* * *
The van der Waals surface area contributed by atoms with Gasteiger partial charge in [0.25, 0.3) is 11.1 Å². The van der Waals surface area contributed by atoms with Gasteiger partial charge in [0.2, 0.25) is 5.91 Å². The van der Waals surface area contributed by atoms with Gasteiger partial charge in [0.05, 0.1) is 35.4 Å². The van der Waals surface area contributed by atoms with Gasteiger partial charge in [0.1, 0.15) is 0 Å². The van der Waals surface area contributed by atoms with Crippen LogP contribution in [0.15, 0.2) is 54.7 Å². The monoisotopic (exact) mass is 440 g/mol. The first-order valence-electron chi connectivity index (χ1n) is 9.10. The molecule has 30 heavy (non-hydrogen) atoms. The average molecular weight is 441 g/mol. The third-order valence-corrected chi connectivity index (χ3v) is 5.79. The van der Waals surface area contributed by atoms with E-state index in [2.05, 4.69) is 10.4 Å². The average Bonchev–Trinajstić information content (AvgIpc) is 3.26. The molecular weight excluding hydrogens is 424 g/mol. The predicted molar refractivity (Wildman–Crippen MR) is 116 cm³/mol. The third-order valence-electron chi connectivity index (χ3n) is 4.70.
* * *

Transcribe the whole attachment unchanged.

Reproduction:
The van der Waals surface area contributed by atoms with Gasteiger partial charge in [0.25, 0.3) is 11.1 Å². The van der Waals surface area contributed by atoms with Gasteiger partial charge in [0.2, 0.25) is 5.91 Å². The van der Waals surface area contributed by atoms with Gasteiger partial charge in [0.05, 0.1) is 35.4 Å². The van der Waals surface area contributed by atoms with Gasteiger partial charge in [0.1, 0.15) is 0 Å². The van der Waals surface area contributed by atoms with Crippen LogP contribution in [0.15, 0.2) is 54.7 Å². The monoisotopic (exact) mass is 440 g/mol. The first-order valence-electron chi connectivity index (χ1n) is 9.10. The molecule has 30 heavy (non-hydrogen) atoms. The average molecular weight is 441 g/mol. The third-order valence-corrected chi connectivity index (χ3v) is 5.79. The van der Waals surface area contributed by atoms with E-state index in [2.05, 4.69) is 10.4 Å². The average Bonchev–Trinajstić information content (AvgIpc) is 3.26. The molecular weight excluding hydrogens is 424 g/mol. The predicted molar refractivity (Wildman–Crippen MR) is 116 cm³/mol. The third-order valence-electron chi connectivity index (χ3n) is 4.70.